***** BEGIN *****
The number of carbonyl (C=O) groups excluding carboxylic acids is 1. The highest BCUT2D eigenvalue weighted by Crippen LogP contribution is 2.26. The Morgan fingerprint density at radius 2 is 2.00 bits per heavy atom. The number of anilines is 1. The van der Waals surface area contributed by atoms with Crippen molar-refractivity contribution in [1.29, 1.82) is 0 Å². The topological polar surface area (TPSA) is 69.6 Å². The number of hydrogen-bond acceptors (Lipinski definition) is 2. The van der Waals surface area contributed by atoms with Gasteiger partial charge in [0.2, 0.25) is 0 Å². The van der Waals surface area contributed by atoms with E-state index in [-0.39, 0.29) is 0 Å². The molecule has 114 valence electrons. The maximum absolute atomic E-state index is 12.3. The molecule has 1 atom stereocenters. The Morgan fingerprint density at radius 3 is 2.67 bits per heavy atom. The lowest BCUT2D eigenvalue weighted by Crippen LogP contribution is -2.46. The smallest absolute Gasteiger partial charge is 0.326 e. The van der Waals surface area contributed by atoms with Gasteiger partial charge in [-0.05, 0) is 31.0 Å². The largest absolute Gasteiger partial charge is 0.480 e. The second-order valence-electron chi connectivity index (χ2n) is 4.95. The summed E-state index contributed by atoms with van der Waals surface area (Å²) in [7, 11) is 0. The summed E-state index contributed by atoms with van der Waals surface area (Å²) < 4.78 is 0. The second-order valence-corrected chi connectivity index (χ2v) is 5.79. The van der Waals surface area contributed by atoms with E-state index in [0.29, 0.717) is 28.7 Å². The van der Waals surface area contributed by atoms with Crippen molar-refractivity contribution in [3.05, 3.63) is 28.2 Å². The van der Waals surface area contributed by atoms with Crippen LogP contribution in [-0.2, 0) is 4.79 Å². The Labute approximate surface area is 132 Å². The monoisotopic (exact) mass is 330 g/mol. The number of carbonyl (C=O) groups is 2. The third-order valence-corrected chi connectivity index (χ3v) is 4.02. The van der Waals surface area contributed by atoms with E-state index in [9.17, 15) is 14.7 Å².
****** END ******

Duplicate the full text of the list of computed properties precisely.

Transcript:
The number of carbonyl (C=O) groups excluding carboxylic acids is 1. The highest BCUT2D eigenvalue weighted by Crippen LogP contribution is 2.26. The Morgan fingerprint density at radius 2 is 2.00 bits per heavy atom. The number of anilines is 1. The van der Waals surface area contributed by atoms with Crippen molar-refractivity contribution in [1.29, 1.82) is 0 Å². The topological polar surface area (TPSA) is 69.6 Å². The number of hydrogen-bond acceptors (Lipinski definition) is 2. The van der Waals surface area contributed by atoms with Gasteiger partial charge in [0.2, 0.25) is 0 Å². The van der Waals surface area contributed by atoms with E-state index in [-0.39, 0.29) is 0 Å². The molecule has 114 valence electrons. The maximum absolute atomic E-state index is 12.3. The molecule has 1 atom stereocenters. The Morgan fingerprint density at radius 3 is 2.67 bits per heavy atom. The lowest BCUT2D eigenvalue weighted by Crippen LogP contribution is -2.46. The smallest absolute Gasteiger partial charge is 0.326 e. The van der Waals surface area contributed by atoms with Gasteiger partial charge in [-0.05, 0) is 31.0 Å². The largest absolute Gasteiger partial charge is 0.480 e. The second-order valence-electron chi connectivity index (χ2n) is 4.95. The summed E-state index contributed by atoms with van der Waals surface area (Å²) in [7, 11) is 0. The summed E-state index contributed by atoms with van der Waals surface area (Å²) < 4.78 is 0. The second-order valence-corrected chi connectivity index (χ2v) is 5.79. The van der Waals surface area contributed by atoms with E-state index in [0.29, 0.717) is 28.7 Å². The van der Waals surface area contributed by atoms with Crippen molar-refractivity contribution in [3.05, 3.63) is 28.2 Å². The van der Waals surface area contributed by atoms with Crippen LogP contribution in [-0.2, 0) is 4.79 Å². The Labute approximate surface area is 132 Å². The monoisotopic (exact) mass is 330 g/mol. The number of carbonyl (C=O) groups is 2. The third-order valence-corrected chi connectivity index (χ3v) is 4.02. The van der Waals surface area contributed by atoms with E-state index in [9.17, 15) is 14.7 Å².